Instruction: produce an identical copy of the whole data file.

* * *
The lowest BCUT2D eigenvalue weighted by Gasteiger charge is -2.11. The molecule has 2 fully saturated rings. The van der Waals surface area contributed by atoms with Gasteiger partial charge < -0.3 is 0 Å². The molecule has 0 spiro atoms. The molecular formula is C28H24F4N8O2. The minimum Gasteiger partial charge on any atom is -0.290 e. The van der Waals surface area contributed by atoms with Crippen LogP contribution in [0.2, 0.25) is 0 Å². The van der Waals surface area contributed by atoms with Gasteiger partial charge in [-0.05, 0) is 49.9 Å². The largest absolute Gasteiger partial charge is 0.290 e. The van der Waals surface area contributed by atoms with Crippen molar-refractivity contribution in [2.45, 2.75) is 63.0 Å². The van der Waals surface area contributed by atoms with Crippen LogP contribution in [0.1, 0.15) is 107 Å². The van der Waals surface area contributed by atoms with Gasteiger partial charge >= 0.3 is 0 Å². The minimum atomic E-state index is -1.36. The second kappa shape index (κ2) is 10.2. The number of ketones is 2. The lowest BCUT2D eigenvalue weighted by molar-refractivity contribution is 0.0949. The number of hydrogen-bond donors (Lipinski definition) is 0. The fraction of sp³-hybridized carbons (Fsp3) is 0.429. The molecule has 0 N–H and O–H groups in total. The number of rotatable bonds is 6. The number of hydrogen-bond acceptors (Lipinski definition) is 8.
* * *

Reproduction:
The lowest BCUT2D eigenvalue weighted by Gasteiger charge is -2.11. The molecule has 2 fully saturated rings. The van der Waals surface area contributed by atoms with Gasteiger partial charge < -0.3 is 0 Å². The molecule has 0 spiro atoms. The molecular formula is C28H24F4N8O2. The minimum Gasteiger partial charge on any atom is -0.290 e. The van der Waals surface area contributed by atoms with Crippen LogP contribution in [0.2, 0.25) is 0 Å². The van der Waals surface area contributed by atoms with Gasteiger partial charge in [-0.05, 0) is 49.9 Å². The largest absolute Gasteiger partial charge is 0.290 e. The van der Waals surface area contributed by atoms with Crippen molar-refractivity contribution in [2.45, 2.75) is 63.0 Å². The van der Waals surface area contributed by atoms with Crippen LogP contribution in [0.1, 0.15) is 107 Å². The van der Waals surface area contributed by atoms with Gasteiger partial charge >= 0.3 is 0 Å². The minimum atomic E-state index is -1.36. The second kappa shape index (κ2) is 10.2. The number of ketones is 2. The lowest BCUT2D eigenvalue weighted by molar-refractivity contribution is 0.0949. The number of hydrogen-bond donors (Lipinski definition) is 0. The fraction of sp³-hybridized carbons (Fsp3) is 0.429. The molecule has 0 N–H and O–H groups in total. The number of rotatable bonds is 6. The number of hydrogen-bond acceptors (Lipinski definition) is 8.